As for the seams where the fur is attached to your fabric, I suspect that you are going to need to use a leather needle there as well.. However, I would take a scrap of fabric and a scrap of leather ( or plastic) and test the leather needle with the combination of the two items to make sure that the leather needle does not cut up your fabric too badly when stitching. (Leather needles have a "knife edge" to cut through the leather, which regular sewing needles do not posess).
I think I would start by piecing & stitching the fur together into the correct shape to match your pattern using a leather needle (this needle will likely require frequent changes), making sure that I was not brushing/tucking the "nap" of the fur into the seams. After I had my main "furpiece" together, I think I would edge the whole piece with a satin type binding (in a appropriate colour for the fur and cape), sewing it to the fur side of the furpiece, which I would then turn to the reverse side of the fur (mitering any angles, as appropriate), leaving a small (1/8"-3/16" ? ) "reveal" all the way around the edges of the fur (the "finished" furpiece should be slightly smaller than the "finished" cape itself, as not to protrude around the edges). This would serve to finish the edges of the furpiece, and would provide a point for attachment to the cape. I believe that most of this could be done with machine..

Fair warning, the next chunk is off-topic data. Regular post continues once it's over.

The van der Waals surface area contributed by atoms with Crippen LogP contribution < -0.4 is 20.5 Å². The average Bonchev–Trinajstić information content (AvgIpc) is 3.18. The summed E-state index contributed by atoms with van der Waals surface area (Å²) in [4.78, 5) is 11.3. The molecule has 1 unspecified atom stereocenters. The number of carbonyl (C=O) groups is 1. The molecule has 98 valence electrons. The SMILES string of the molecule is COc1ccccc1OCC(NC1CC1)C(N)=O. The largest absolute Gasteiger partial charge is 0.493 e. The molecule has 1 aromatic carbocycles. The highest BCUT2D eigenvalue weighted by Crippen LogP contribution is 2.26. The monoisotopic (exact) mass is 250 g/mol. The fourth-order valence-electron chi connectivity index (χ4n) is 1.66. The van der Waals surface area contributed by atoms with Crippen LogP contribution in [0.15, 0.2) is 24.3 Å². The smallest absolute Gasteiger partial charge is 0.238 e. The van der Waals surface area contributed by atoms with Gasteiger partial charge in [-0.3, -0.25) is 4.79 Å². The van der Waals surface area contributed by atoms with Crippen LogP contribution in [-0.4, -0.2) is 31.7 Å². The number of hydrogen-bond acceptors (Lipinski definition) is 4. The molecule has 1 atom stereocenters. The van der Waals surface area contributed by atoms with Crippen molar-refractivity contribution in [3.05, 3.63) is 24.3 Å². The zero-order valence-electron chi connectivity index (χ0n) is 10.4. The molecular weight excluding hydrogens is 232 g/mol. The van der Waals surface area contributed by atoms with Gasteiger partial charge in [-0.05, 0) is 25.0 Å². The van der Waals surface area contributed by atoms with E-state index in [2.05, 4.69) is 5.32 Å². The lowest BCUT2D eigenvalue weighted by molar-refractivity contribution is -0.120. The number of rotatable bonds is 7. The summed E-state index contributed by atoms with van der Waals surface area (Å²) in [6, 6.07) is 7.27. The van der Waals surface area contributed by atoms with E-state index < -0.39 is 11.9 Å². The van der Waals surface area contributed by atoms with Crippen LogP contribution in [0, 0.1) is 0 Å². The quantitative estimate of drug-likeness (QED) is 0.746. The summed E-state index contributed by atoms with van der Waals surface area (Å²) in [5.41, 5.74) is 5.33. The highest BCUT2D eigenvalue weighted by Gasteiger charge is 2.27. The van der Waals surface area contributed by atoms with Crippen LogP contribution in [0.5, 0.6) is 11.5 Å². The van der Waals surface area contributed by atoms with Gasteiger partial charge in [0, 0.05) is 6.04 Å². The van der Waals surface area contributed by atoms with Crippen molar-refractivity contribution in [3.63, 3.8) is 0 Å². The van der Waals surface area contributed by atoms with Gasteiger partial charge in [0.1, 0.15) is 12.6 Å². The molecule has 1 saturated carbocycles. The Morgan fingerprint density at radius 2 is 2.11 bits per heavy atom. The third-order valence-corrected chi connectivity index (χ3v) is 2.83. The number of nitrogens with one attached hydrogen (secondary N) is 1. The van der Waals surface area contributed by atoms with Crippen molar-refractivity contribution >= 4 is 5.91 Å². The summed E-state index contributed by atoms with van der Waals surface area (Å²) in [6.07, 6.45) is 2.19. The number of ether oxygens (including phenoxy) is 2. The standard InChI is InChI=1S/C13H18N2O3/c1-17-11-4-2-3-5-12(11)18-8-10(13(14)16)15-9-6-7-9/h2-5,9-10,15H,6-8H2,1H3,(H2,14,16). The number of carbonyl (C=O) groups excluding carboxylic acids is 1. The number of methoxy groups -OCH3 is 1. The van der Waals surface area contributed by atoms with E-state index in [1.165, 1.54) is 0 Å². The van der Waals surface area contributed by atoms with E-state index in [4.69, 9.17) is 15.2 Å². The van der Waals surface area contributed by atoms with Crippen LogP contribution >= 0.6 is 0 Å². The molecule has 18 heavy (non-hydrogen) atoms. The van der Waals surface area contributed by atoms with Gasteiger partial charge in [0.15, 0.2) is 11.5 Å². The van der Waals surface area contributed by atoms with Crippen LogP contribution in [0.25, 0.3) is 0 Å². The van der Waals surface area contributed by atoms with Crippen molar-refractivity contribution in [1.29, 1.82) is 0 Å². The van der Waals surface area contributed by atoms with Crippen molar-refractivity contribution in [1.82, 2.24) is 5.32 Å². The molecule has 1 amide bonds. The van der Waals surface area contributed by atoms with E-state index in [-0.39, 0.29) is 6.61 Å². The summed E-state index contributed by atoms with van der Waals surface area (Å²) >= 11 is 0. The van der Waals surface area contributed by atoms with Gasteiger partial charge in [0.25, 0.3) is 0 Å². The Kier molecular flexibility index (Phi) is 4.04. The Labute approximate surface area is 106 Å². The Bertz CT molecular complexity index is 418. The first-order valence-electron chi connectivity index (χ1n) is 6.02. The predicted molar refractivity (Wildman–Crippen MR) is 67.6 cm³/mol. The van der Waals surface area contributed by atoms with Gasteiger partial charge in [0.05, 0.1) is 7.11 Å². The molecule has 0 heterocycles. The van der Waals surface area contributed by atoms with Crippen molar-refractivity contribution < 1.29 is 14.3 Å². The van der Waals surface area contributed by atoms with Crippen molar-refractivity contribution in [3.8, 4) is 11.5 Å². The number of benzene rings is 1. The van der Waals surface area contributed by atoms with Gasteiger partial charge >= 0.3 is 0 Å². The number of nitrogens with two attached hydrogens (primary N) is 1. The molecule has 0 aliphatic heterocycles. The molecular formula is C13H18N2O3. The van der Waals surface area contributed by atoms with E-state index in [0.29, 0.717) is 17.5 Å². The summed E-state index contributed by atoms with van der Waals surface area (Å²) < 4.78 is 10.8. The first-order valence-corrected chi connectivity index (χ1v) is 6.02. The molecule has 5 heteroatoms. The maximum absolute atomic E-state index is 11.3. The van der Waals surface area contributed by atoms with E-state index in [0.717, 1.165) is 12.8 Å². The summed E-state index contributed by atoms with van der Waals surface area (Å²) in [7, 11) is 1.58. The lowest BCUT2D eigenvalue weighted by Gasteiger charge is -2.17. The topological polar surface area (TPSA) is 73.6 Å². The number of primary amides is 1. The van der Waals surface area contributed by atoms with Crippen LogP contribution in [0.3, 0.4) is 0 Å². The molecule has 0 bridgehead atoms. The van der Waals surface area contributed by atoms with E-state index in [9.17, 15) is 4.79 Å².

When I was ready to attach the "furpiece", I would hand sew the furpiece using the satin "reveal" I created earlier as the point of attachment to the inside edges of the cape's facings, with a fairly large, very even overcast "whip" stitch, which is how the fine family heirloom furs I own are finished. In other words, the hand stitches around the edges are quite visible if you look for them.
The collar would be the same process, only much smaller, and the "finished" fabric portion of the collar would be slightly smaller than the "finished" fur portion (so that the fabric does not show around the edges of the finished fur collar when it is in place.)